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Check out http://zencopy.com: the only blog that focuses on boosting your creativity and personal growth while helping you learn how to make money from writing that matters.http://zencopy.com
You are trapped in a room with two doors. One leads to certain disaster and the other leads to freedom. You don't know which is which. There are two robots guarding the doors. They will let you choose one door, but upon doing so you must go through it. You can, however, ask one robot one question. The problem is that one robot always tells the truth, the other always lies, and you don't know which is which. What is the question you ask? This is an example of a Lateral Thinking Puzzle—a way of forcing you to think creatively. (answer at end)
Creativity is hard to clearly define. Here are some example definitions: The tendency to generate or recognize ideas, alternatives, or possibilities that may be useful in solving problems, communicating with others, and entertaining ourselves and others. (http://www.csun.edu/~vcpsy00h/creativity/define.htm) The ability or power to create, to bring into existence, to invest with a new form, to produce through imaginative skill, to make or bring into existence something new. (Webster’s) The emergence of a novel, relational product, growing out of the uniqueness of the individual. (Carl Rodgers, psychologist and writer) The occurrence of a composition that is both new and valuable. (Henry Miller, writer) The ability to use different modes of thought to generate new and dynamic ideas and solutions. (Carnevale, Gainer, Meltzer)
Creativity involves preparation and persistence. To learn creativity most effectively you need to feel free to express yourself as your desire. Learning about your own creative process, tools, and skills is a way to maximize personal talent.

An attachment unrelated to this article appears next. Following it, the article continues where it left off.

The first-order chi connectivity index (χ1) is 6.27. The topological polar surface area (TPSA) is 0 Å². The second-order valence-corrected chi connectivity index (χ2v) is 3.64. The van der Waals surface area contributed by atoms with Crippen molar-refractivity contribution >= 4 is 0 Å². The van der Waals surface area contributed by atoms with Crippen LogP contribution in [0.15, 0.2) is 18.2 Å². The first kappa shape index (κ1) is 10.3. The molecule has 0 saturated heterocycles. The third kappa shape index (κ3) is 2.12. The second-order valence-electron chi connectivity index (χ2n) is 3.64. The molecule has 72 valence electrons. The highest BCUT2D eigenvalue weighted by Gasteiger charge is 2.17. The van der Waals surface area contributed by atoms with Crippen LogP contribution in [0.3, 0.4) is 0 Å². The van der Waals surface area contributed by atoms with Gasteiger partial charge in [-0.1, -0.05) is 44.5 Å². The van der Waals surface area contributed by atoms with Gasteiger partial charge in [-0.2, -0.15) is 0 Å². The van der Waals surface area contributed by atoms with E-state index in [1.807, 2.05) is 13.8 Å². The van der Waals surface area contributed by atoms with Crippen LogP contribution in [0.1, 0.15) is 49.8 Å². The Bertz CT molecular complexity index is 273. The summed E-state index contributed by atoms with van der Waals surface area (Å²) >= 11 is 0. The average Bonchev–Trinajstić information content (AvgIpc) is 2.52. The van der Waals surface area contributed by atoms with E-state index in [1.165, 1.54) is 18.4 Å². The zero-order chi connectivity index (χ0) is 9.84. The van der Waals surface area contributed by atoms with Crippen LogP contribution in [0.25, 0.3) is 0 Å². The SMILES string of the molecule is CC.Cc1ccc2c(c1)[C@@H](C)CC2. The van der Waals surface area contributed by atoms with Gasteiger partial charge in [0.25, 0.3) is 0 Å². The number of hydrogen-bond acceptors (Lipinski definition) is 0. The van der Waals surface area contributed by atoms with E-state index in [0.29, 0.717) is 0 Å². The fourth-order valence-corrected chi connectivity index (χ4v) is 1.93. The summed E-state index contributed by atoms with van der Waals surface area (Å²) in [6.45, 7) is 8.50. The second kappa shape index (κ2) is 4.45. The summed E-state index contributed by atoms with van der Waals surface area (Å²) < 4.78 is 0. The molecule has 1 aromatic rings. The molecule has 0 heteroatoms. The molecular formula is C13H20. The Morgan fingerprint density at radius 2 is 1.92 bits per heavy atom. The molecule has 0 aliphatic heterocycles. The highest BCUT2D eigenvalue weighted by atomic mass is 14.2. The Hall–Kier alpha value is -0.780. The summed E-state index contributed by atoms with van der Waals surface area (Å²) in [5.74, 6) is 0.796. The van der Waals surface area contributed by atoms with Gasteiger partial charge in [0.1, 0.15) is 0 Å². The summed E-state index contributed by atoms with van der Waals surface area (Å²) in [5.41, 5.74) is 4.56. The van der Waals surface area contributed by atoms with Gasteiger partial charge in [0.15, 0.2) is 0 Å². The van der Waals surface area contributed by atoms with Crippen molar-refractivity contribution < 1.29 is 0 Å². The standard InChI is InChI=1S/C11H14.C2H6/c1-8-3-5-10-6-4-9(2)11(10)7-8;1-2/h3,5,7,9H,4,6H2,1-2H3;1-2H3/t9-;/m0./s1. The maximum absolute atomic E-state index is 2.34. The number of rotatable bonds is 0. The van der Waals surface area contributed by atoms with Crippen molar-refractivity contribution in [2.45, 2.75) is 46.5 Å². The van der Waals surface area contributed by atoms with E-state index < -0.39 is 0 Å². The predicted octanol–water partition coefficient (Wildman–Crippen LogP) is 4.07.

Businesses want to avoid expenditures that do not give immediate payback We emphasize external rewards, rather than internal It’s uncomfortable to be different Traditional roles and stereotypes limit creativity Above all else, we must be practical Cooperation or competition can stifle creativity We desire to protect status quo Obedience, duty, conformity Fear A need to belong What will your parents think? It’s not in the budget It can’t be done We’ve never done that before Let’s wait and see Walk, don’t run Resource: http://zencopy.com
Resource: http://zencopy.com How does each of the following areas limit your creativity? Habit Rules Perception Emotions Culture Gender Pick three areas and write 3 sentences on how it affects your creativity.
Creative listing is a fun and easy way to expand creativity. List: things you can hear right now things that crumble in your hands things that reflect things that sparkle under the evening sky things that live in shadows things that harmonize things you wish had that are blue morning things nonsense things that rhyme with juice things that are awesome about you
1. Pick a crayon 2. Think about what the color means to you. 3. What does the color remind you of? Feel like? Smell like? What is it trying to be? 4. Now, give that crayon color a new name- go on a limb. › Examples: lazy-squid black, royal purple burper 5. Write the color name on your new private label crayon
Making assumptions kills creativity so let’s turn some of your assumptions around so they become: There is never a right answer You don’t actually have to follow all the rules Work and play can be the same thing Being wrong is good Failure is good You can do it even if no one else believes in you Limitations don’t really exist Nothing is ever perfect so don’t expect your creative projects to be perfect Make a list of 10 assumptions you have about your Creativity. Now rewrite them from the opposite perspective.